Mama, I'm Swollen
Although Cursive goes back to 1995 in the then-burgeoning scene of Omaha, which produced Bright Eyes, interest in the band peaked with the 2003 concept album "The Ugly Organ," and Cursive has been closely watched ever since by a scene that can be tough on its bands.
"I really don't mind," frontman Tim Kasher says of the scrutiny. "I would like to believe that is the result of high standards for doing this for a long time. I want people to expect a lot from us. A lot of people hate us as well; that's all good, too. Making people passionate one way or another is positive. For anybody who rails against us, there are people who are really for us."
* With: Man Man.
* Where: Diesel, South Side.
* When: 7 p.m. Tuesday.
* Tickets: $16 advance; $18 day of show; 1-800-745-3000.
It's a good thing for those people, because, as one can hear in the explosive sound of Cursive -- with shades of The Cure, chamber-pop and punk -- Kasher is prone to conflicted feelings. During the 2006 tour for "Happy Hollow," Cursive's original drummer quit, throwing the band into a slight tailspin. Kasher, already wrestling with the Peter Pan syndrome (one of the subjects of the new album), wondered if that was it for Cursive.
"Clint [Schnase] was a core member," he says. "We started the band with him. We had to spend some time deciding if Clint was indeed correct, if it was time to stop. We decided not to. It was a trying period in a sense, but the positive side of it is that changing up personnel is a way of changing up your sound as well."
The product of Cursive's decision to go on is "Mama, I'm Swollen," a sixth album of slightly tortured rock that deals in part with the idea of fading youth.
"It's not a real concrete theme," Kasher says. "It passes over a variety of topics, but there is a strand that we recognize of this character who wants to slip away from society but ultimately fails, realizing that these social constructs are unavoidable, at least, if you're going to do the right things."
"Mama, I'm Swollen" builds to an epic ending with the character in an El Paso hotel sitting down to write some type of memoir of his life and realizing there isn't much to tell. Kasher ends the record repeatedly wailing, "What have I done?!"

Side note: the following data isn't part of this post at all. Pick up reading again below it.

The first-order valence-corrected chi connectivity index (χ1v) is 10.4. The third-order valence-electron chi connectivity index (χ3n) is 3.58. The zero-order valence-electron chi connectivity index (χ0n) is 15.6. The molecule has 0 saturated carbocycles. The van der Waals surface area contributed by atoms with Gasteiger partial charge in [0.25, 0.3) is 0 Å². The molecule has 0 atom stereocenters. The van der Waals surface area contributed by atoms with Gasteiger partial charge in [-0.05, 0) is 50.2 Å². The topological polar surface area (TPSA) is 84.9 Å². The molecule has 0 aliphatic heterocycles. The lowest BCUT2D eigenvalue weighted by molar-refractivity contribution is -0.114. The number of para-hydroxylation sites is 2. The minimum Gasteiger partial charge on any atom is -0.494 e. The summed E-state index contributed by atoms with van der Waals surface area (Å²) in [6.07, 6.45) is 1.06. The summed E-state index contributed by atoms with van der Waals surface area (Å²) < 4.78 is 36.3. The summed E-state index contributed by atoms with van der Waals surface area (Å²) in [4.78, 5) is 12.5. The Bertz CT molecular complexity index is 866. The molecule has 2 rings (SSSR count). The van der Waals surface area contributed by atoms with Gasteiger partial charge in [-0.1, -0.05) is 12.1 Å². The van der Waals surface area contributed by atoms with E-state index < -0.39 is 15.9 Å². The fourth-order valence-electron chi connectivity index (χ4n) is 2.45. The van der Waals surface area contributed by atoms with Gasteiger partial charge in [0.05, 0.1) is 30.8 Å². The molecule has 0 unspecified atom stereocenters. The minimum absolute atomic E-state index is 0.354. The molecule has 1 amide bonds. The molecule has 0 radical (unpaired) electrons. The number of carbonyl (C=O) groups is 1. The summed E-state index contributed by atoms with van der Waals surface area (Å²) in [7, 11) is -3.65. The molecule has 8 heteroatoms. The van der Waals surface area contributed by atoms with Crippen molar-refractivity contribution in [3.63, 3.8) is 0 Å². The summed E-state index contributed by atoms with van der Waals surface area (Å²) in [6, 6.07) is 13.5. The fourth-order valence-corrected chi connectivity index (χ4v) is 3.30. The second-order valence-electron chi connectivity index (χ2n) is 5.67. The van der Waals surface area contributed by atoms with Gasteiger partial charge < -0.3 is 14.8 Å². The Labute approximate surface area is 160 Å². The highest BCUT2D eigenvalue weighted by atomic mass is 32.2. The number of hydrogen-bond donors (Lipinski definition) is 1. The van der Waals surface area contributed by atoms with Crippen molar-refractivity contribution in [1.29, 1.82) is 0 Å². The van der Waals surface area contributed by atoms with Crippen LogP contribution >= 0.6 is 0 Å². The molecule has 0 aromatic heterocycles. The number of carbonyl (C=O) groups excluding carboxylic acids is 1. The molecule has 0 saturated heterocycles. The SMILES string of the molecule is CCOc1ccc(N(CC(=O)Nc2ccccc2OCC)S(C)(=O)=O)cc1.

The singer-songwriter says the scenario is something he's "daydreamed about." With that ending and songs such as "We're Going to Hell" and "Mama, I'm Satan," it's not surprising that people have told Kasher the album is despairing.
"It's all kind of abstract for me as a writer," he says. "I'm not sure what it is I've written. You're not sure how people are going to relate to it, then you start getting all this feedback and end up with a consensus. The last few albums, the consensus is that they're fairly forlorn but have this optimism at the end. It gives people catharsis or some level of hope. This record is unique in that there's a fairly doomed ending. The feeling of catharsis is more or less coming to understanding that they've achieved nothing. 'Sullen' is one of my choice words for my overall feeling about it. Like I say, I think we thought it was fairly upbeat till the consensus came back to show us that people were fairly bummed out by the experience."
Musically, Cursive keeps its options open with an expansive sound that isn't too closely aligned with any one genre.
"It's freeing," Kasher says. "It's a challenge that we want to have. We really want to put out records that are unique. Especially now that our catalog is building, we want to be able to look back and think we didn't put out sequels, but a lot of different albums."
The band's versatility has sometimes put them in strange places -- like on an offbeat 2007 package tour with punk band Against Me! and metal headliner Mastodon.
"Opening for a metal band," Kasher says, "there was the fear of being booed off stage night after night. It really worked out great. It's funny, the first night there was this huge guy in the middle of the crowd, friendly, big smile on his face, flipping us off. His smile said, 'Hey, buddy, don't take it too hard. Understand that you're opening for Mastodon. I don't give a [expletive] about you.' I laughed about it. He wasn't antagonizing. That was the last time we got any heckling."
LP / CD / MP3
LP / CD / MP3
LP / CD / MP3